Why Consumers Aren't Buying 3-D TVs

Sales of 3-D televisions aren't growing as quickly as TV makers had expected this year, according to a third-quarter report from DisplaySearch on Tuesday.

The display market research firm forecasts that 3.2 million 3-D TVs will be shipped worldwide this year, with just under 1.6 million going to North America. That's less than the shipments of 3.4 million worldwide -- and just over 2 million in North America -- that DisplaySearch predicted back in July. All together, the company now expects 3-D sets will make up 2% of all flat-panel televisions shipped this year, compared with an anticipated 5% three months ago.

"North American consumers in particular appear to be playing a waiting game," Paul Gagnon, DisplaySearch's director of North America TV research, said in a statement. "Set makers have trained consumers to expect rapid price falls for new technology, and consumers seem happy to wait a little."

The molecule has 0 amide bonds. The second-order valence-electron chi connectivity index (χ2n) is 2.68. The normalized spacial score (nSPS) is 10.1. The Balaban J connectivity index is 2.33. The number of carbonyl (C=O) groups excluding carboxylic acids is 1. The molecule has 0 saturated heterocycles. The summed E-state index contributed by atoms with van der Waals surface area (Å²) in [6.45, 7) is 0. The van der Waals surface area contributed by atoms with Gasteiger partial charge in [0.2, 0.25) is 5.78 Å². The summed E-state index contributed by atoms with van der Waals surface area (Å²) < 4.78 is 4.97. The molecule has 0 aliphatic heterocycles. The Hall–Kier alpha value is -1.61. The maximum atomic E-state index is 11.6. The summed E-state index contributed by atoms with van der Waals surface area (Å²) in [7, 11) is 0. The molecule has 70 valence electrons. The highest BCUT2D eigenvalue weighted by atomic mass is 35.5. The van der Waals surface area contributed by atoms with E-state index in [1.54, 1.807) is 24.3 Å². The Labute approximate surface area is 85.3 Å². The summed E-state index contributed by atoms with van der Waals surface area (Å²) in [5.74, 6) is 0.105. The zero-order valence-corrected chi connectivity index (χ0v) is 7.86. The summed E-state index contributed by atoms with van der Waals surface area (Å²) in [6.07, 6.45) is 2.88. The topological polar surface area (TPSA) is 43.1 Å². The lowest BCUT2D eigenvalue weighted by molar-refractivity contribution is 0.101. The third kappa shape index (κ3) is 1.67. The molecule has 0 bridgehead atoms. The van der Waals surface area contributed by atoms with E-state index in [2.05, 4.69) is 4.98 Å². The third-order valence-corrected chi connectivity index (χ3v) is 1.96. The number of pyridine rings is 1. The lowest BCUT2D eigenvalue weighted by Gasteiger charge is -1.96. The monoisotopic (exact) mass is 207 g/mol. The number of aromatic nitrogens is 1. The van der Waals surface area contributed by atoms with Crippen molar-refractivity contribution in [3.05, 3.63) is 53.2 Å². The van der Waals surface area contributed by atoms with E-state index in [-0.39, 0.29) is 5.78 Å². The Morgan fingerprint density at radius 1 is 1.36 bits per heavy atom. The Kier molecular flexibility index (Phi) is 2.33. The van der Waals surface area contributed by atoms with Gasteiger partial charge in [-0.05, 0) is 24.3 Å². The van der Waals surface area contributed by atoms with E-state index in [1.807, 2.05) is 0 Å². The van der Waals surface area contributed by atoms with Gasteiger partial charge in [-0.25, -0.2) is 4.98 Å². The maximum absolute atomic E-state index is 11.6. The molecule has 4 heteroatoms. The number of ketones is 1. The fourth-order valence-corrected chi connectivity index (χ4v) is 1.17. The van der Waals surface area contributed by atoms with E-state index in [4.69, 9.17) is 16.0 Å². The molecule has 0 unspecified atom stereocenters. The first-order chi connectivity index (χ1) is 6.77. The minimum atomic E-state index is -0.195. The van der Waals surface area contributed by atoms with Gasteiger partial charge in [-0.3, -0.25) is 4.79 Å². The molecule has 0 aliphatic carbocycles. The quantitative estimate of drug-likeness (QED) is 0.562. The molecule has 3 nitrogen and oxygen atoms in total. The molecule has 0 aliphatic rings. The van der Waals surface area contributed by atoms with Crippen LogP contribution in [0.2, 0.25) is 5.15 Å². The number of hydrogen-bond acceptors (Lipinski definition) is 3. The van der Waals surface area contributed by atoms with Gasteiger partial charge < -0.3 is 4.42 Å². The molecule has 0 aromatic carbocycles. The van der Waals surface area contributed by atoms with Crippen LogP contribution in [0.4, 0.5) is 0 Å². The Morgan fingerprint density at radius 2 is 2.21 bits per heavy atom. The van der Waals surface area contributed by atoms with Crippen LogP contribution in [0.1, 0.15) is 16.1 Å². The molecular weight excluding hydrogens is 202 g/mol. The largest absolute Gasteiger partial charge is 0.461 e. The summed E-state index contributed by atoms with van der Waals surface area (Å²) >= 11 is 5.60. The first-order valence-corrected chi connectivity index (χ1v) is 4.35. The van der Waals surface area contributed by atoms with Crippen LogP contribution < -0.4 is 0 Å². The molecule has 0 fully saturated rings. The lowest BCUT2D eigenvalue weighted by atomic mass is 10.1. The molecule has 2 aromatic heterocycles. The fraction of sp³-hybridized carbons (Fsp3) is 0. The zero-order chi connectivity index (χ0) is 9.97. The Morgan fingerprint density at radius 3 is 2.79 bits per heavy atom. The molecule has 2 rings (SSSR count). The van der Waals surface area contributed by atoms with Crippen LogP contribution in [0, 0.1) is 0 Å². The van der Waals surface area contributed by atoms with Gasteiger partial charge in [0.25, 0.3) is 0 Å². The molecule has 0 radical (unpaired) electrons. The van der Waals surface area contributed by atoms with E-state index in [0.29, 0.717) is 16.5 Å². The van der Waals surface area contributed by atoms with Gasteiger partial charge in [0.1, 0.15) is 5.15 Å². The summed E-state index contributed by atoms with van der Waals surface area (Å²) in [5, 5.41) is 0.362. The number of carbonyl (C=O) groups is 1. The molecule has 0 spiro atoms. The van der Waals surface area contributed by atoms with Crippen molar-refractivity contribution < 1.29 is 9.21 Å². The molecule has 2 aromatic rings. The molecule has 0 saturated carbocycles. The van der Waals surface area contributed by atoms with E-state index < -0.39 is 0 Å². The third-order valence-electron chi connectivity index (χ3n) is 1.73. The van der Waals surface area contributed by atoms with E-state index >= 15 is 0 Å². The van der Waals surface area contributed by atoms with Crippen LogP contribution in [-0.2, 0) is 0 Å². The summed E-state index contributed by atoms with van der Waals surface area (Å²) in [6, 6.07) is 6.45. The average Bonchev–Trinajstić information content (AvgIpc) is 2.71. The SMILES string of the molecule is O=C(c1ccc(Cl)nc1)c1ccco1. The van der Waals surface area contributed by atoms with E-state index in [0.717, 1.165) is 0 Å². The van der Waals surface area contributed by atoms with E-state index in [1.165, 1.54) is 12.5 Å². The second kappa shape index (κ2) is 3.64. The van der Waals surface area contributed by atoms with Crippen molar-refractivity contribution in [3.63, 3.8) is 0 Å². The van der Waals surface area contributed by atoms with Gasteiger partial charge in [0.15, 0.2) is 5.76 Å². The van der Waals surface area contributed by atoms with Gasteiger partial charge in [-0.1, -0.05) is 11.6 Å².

High prices and a lack of 3-D content are to blame for the slower-than-expected growth as cash-strapped consumers wait for prices to fall closer to conventional television prices, the company says. But DisplaySearch remains bullish, predicting that lower prices, more content and better technology will boost sales dramatically in the next four years. In fact, DisplaySearch raised its forecast for 2014. It now expects annual 3-D shipments will surge to about 90 million that year -- making up 41% of TV shipments -- instead of the 42.9 million -- or 37% -- previously anticipated.

In North America, conventional two-dimensional TVs also have seen lower-than-expected sales so far this year. Total TV shipments fell 3% in the second quarter, compared to the year-ago quarter, for the continent, DisplaySearch said last month. Meanwhile, global shipments jumped 26%.